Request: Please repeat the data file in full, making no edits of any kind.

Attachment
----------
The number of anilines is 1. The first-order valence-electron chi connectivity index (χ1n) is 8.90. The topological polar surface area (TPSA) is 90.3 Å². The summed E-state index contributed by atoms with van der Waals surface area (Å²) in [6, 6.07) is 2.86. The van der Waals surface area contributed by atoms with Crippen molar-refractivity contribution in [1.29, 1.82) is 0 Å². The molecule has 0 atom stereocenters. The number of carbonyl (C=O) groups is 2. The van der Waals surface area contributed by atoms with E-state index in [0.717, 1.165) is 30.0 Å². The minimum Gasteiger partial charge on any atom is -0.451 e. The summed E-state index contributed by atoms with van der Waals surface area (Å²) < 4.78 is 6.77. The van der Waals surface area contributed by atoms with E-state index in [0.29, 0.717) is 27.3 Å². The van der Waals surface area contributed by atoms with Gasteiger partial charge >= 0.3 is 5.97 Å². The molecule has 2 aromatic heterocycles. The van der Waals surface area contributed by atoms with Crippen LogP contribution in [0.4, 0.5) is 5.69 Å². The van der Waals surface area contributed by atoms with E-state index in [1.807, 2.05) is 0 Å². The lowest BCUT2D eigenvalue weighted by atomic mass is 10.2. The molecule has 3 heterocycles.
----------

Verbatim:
The number of anilines is 1. The first-order valence-electron chi connectivity index (χ1n) is 8.90. The topological polar surface area (TPSA) is 90.3 Å². The summed E-state index contributed by atoms with van der Waals surface area (Å²) in [6, 6.07) is 2.86. The van der Waals surface area contributed by atoms with Crippen molar-refractivity contribution in [1.29, 1.82) is 0 Å². The molecule has 0 atom stereocenters. The number of carbonyl (C=O) groups is 2. The van der Waals surface area contributed by atoms with E-state index in [0.717, 1.165) is 30.0 Å². The minimum Gasteiger partial charge on any atom is -0.451 e. The summed E-state index contributed by atoms with van der Waals surface area (Å²) < 4.78 is 6.77. The van der Waals surface area contributed by atoms with E-state index in [0.29, 0.717) is 27.3 Å². The van der Waals surface area contributed by atoms with Gasteiger partial charge >= 0.3 is 5.97 Å². The molecule has 2 aromatic heterocycles. The van der Waals surface area contributed by atoms with Crippen LogP contribution in [0.4, 0.5) is 5.69 Å². The van der Waals surface area contributed by atoms with E-state index in [1.807, 2.05) is 0 Å². The lowest BCUT2D eigenvalue weighted by atomic mass is 10.2. The molecule has 3 heterocycles.